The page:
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The Secret of Stealth, part 2; RAF Fairford, July 17, 2004

The B-2A Spirit at the RIAT 2004; Text and Photograph's by Alex van Noye

Besides the Lockheed F-117A Nighthawk, also the Northrop B-2A Spirit was present at the RIAT 2004. The aircraft made a fly-by only. The story of this extraordinary plane, which is not seen every day, started in the early 70s. This massive aircraft is known as the Northrop flying wing with a lifting body.

The Northrop B-2A Spirit stealth is an American intercontinental bomber for long distances. The B-2 Spirit can carry conventional and nuclear weapons. The aircraft has a unique shape making it virtually invisible to radar. The USAF planned initially to buy a big series of these stealth bombers from the manufacturer Northrop. Only 21 of these aircraft were purchased at the end of the Cold War at the beginning of the 90s. The price of one single stealth bomber raised due to high development costs to over 2 billion Dollars. The current home base of the B-2 Spirit is Whiteman Air Force Base in Missouri; maintenance takes place at the Oklahoma City Air Logistics Center at Tinker Air Force Base in Oklahoma. The USAF started the search for a successor of the Boeing B-52 Stratofortress in the mid-70s. Initially, the B-1 and B-70 program were started, but these planes were cancelled after a few years. The B-70 was designed to fly at high altitude over enemy territory, while the B-1 would operate at very low levels. This made both aircraft easy victims for SAM missiles and other ground fire. Stealth aircraft technology was developed in the mid-70s to protect aircraft against enemy fire. The idea was to build an aircraft with an airframe that would deflect and absorb radar signals. The aircraft would be invisible on the enemy radar with the help of this technique. This eventually led to the development of the B-2 Spirit.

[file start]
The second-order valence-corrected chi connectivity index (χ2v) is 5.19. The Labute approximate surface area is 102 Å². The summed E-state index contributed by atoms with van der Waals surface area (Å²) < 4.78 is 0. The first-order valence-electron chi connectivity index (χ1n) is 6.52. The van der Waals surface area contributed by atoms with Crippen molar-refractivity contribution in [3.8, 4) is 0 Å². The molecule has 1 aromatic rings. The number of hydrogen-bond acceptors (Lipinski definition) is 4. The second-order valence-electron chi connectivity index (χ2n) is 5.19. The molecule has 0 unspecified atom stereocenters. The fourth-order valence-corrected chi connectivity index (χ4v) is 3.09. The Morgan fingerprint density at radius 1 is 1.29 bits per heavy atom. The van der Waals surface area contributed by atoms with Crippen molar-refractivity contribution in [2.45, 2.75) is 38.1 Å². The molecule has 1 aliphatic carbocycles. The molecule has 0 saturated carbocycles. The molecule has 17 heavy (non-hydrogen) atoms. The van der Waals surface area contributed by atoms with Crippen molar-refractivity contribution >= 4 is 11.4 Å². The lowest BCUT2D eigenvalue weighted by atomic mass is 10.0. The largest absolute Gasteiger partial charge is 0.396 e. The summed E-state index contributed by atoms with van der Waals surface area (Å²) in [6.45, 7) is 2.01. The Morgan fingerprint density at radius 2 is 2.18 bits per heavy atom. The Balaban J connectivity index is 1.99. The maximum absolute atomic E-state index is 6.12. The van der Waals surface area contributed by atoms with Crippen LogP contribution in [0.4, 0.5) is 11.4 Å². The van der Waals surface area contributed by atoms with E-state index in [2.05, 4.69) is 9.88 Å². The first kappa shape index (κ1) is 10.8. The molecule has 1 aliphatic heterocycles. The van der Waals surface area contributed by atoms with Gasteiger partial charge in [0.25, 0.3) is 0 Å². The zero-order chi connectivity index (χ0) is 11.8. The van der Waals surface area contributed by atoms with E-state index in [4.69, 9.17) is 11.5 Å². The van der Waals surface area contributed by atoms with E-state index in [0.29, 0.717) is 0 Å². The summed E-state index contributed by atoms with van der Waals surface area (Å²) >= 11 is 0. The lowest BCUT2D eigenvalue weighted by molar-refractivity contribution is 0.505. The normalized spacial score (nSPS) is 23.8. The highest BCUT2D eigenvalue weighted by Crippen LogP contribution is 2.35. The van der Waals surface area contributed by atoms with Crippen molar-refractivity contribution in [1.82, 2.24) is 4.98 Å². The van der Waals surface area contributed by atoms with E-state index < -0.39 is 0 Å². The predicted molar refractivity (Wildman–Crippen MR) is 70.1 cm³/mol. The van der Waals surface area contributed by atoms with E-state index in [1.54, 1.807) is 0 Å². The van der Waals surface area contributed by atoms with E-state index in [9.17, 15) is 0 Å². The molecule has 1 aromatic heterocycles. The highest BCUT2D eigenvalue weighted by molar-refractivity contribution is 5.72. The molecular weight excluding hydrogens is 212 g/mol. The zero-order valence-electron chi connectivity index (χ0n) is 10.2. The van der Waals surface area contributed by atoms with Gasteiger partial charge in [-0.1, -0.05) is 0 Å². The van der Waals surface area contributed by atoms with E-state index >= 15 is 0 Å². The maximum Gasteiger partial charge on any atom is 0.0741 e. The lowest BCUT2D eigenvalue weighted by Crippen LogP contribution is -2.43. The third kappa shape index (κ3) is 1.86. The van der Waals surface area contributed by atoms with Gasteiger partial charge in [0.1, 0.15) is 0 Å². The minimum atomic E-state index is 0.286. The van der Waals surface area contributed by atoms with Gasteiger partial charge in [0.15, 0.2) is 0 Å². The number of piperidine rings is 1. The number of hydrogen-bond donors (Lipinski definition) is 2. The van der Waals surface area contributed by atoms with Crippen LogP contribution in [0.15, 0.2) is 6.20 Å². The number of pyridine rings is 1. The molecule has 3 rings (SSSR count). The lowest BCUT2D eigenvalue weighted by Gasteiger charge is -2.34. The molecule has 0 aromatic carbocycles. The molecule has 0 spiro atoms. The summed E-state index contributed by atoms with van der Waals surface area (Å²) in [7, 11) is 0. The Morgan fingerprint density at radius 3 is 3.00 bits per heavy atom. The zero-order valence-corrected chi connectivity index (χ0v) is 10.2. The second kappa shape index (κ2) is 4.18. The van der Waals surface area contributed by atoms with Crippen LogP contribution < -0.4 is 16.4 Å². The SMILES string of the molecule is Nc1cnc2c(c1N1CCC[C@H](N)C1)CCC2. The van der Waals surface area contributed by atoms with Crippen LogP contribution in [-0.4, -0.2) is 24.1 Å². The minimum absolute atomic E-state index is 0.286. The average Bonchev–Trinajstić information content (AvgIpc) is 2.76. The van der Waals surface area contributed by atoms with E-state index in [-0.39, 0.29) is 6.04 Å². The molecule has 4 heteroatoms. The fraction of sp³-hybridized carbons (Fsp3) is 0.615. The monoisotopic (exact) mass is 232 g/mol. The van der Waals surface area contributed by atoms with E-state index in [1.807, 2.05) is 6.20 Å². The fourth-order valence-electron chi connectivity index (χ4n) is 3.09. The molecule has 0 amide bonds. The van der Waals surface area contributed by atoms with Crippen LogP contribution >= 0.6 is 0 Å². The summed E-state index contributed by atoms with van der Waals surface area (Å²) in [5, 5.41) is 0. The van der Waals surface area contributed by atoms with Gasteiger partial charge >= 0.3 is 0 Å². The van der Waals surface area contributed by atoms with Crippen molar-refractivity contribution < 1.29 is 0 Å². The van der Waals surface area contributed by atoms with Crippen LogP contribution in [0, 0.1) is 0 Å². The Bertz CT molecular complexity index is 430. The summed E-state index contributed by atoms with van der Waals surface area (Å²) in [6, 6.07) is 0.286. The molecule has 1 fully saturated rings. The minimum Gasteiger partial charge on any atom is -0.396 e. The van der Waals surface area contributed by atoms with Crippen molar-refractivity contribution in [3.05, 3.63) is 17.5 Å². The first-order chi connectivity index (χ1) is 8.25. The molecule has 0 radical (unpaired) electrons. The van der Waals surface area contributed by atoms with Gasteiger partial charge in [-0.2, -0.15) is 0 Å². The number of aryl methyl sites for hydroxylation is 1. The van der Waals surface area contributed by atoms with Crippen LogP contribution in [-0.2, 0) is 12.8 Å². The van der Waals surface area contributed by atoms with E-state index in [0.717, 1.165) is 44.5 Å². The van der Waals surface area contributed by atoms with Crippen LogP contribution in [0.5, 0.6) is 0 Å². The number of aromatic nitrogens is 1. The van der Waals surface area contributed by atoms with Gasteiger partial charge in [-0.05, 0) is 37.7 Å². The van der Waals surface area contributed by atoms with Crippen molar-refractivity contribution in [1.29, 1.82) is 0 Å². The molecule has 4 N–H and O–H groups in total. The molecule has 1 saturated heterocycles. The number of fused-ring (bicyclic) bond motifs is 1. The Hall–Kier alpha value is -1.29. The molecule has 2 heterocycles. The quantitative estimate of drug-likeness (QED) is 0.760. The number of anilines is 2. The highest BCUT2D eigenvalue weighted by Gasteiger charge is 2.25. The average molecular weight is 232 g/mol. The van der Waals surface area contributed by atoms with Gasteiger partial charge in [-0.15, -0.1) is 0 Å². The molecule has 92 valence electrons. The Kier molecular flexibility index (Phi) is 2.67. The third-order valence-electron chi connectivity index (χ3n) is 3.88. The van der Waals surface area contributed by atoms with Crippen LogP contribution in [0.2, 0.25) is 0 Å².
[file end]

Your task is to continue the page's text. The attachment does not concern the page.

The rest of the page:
DARPA asked the U.S. aviation companies in 1974 how large the biggest possible radar cross section was to keep the aircraft invisible for radar. Initially, Northrop and McDonnell Douglas were selected for this project. Lockheed, however, had much experience with radar profiles through the construction of the SR-71 Blackbird. The use of composite materials was one of the most important factors for the development of a plane like this. An important improvement was the introduction of computer models which could be used in order to calculate the reflections of not only flat surfaces, but also curves. The first prototype of the project was made under the name Hopeless Diamond in 1975. The project was almost completed in the summer of

1975. Northrop won the first contract to build a test aircraft. The second round was won by Lockheed. The project led by Lockheed was called the Have Blue project which led to the F-117. Northrop worked into a different direction. The projects which led to the designs of the B-2 Spirit and the F-117 Nighthawk were split from this point. The project was stopped in 1976, because the military staff thought it was easier to design a conventional bomber. A stealth bomber is able to fly unpunished over Soviet territory, while a B-1 will enter the area as quickly as possible to attack its targets. The stealth bomber is therefore able to be stand-by over enemy territory and it can attack with nuclear weapons at any time where necessary. President Carter was aware of these developments in 1977. This was one of the main reasons why the B-1 project was eventually cancelled. After further studies and the success of the Have Blue project it was decided to continue with the development of a stealth bomber in 1978. President Reagan took the decision of Carter as a weak decision when it comes to defense. He decided to give also the B-1 project a new impetus.